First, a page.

FREDERICTON -- The New Brunswick Medical Society is calling on political parties to make health care the top priority of the provincial election campaign.

President Dr. Chris Goodyear said Tuesday that COVID-19 has highlighted the need for more spending in the health-care network.

"We're advocating for a different approach, but that's going to entail higher spending," he said in an interview. "We are in the middle of a global pandemic and that has shed a lot of light on the cracks in our health-care system."

For too long, New Brunswick's health system has remained stagnant and now is the time for tangible change to improve access to care, he said.

"Our approach is to work with the next government ... and sit down and discuss what health care is going to look like in the province of New Brunswick for the next 10 to 20 years," Goodyear said.

The COVID-19 pandemic has shown that government and health-care professionals can work together to respond to the needs of the public when faced with unprecedented challenges, he said.

Goodyear said New Brunswick's health system is suffering from a shortage of professionals and hospital beds, and has some of the longest wait times for surgery in the country.

More than 30,000 New Brunswickers are without a family doctor, he said. The province needs a centralized system that a health professional interested in working in New Brunswick can call to get all their questions answered, he added.

Goodyear said the medical society isn't taking sides in this election.

"We want to sit down with the next government of the province, along with other health-care professionals and really look at what the needs of New Brunswickers are going forward," he said.

Liberal Leader Kevin Vickers said Tuesday if his party is elected, he'll prevent health authorities from closing rural hospitals and rural emergency rooms.

"Our health-care system should make New Brunswickers feel more safe, not less safe," Vickers said outside the Sussex Health Centre, during a campaign stop in Sussex.

If the Progressive Conservatives under leader Blaine Higgs are re-elected, he warned, they'll bring back a plan to cut services.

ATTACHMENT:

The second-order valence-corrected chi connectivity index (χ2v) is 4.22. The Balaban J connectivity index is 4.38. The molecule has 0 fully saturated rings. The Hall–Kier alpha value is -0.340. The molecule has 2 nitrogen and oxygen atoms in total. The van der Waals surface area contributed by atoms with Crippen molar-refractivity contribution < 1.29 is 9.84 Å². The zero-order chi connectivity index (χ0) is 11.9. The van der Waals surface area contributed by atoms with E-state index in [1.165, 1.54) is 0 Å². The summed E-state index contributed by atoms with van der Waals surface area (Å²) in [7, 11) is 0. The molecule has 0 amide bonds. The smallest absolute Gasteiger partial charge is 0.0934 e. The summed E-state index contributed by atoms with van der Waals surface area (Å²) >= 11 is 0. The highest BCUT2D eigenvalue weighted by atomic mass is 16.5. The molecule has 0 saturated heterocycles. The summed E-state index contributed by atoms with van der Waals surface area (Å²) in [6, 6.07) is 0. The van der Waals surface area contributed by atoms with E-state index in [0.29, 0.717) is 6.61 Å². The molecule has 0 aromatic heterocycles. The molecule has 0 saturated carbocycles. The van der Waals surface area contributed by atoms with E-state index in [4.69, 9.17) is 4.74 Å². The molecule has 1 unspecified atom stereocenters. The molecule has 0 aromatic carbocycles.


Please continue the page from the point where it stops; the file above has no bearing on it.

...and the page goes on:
"It won't just be emergency rooms," Vickers said. "It will be other cuts as well. Let's not forget that emergency rooms were just part of phase one of Higgs' plan to cut health care. There was a phase two he never revealed to New Brunswickers."

Former Tory deputy premier Robert Gauvin left the party in February to sit as an Independent in protest over health-care reforms that would have seen the nighttime closure of emergency rooms at some rural hospitals.

Higgs' government later scrapped the idea because of public backlash and gaps identified in the plan.

Gauvin, who is now running for the Liberals, said Tuesday he believes Higgs still wants to make the cuts. "He wanted this, and now he wants a majority," Gauvin said.

But Higgs has repeatedly said in recent weeks he won't cut emergency room services.

"There will be no closures of ERs in these hospitals," Higgs said Tuesday in Moncton. "We are looking at how we manage our health-care system, but there will be no closures of ERs."

"We will work with every community to understand how we can best utilize the hospitals that exist to deliver health care anywhere in this province," he said.

If re-elected, Higgs continued, his government would advance its 10-year housing plan and get more people off the waiting list for subsidized housing. He said his 2020 budget provided a $5.4-million increase to social assistance rates.

"Over the life of the agreement, we've set a target of eliminating 1,200 households from the waiting list for subsidized housing," Higgs told reporters. "By 2022, 151 new subsidized housing units will be created."

Meanwhile, the People's Alliance used its daily news conference to call for more support for people battling drug addictions.

"We know that helping people to overcome drug addiction is the key to a healthier individual, which benefits the entire community," candidate Michelle Conroy said in Miramichi.

"We need to help those who are drug-addicted so we can contain the crime happening in our area," she said.

Green Leader David Coon said Tuesday a Green government would ensure people living with disabilities are fully included in New Brunswick society.

"While we have successfully included children with disabilities into our school system, we fail to include people with disabilities in our broader society," he said.

A Green government would introduce a number of initiatives to help disabled people, he promised, such tabling a New Brunswick accessibility act.

The provincial election is set for Sept. 14.

This report by The Canadian Press was first published Aug. 25, 2020.